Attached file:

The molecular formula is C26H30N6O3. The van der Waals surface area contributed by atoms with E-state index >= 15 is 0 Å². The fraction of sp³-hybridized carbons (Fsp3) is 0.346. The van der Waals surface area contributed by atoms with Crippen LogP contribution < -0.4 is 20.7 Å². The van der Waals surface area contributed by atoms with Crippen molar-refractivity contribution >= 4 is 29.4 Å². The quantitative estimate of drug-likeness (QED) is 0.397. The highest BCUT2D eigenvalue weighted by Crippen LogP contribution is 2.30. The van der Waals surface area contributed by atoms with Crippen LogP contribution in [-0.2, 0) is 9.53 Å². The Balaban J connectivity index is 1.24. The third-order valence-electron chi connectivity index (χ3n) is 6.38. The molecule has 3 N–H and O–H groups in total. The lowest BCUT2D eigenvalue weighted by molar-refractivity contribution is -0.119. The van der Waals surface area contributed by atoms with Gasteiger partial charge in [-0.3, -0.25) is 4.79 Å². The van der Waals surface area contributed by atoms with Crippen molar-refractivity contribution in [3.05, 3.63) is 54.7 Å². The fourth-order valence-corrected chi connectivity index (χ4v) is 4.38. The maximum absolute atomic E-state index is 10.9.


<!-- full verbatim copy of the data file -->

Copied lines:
The molecular formula is C26H30N6O3. The van der Waals surface area contributed by atoms with E-state index >= 15 is 0 Å². The fraction of sp³-hybridized carbons (Fsp3) is 0.346. The van der Waals surface area contributed by atoms with Crippen LogP contribution < -0.4 is 20.7 Å². The van der Waals surface area contributed by atoms with Crippen molar-refractivity contribution >= 4 is 29.4 Å². The quantitative estimate of drug-likeness (QED) is 0.397. The highest BCUT2D eigenvalue weighted by Crippen LogP contribution is 2.30. The van der Waals surface area contributed by atoms with Crippen LogP contribution in [-0.2, 0) is 9.53 Å². The Balaban J connectivity index is 1.24. The third-order valence-electron chi connectivity index (χ3n) is 6.38. The molecule has 3 N–H and O–H groups in total. The lowest BCUT2D eigenvalue weighted by molar-refractivity contribution is -0.119. The van der Waals surface area contributed by atoms with Gasteiger partial charge in [-0.3, -0.25) is 4.79 Å². The van der Waals surface area contributed by atoms with Crippen molar-refractivity contribution in [3.05, 3.63) is 54.7 Å². The fourth-order valence-corrected chi connectivity index (χ4v) is 4.38. The maximum absolute atomic E-state index is 10.9.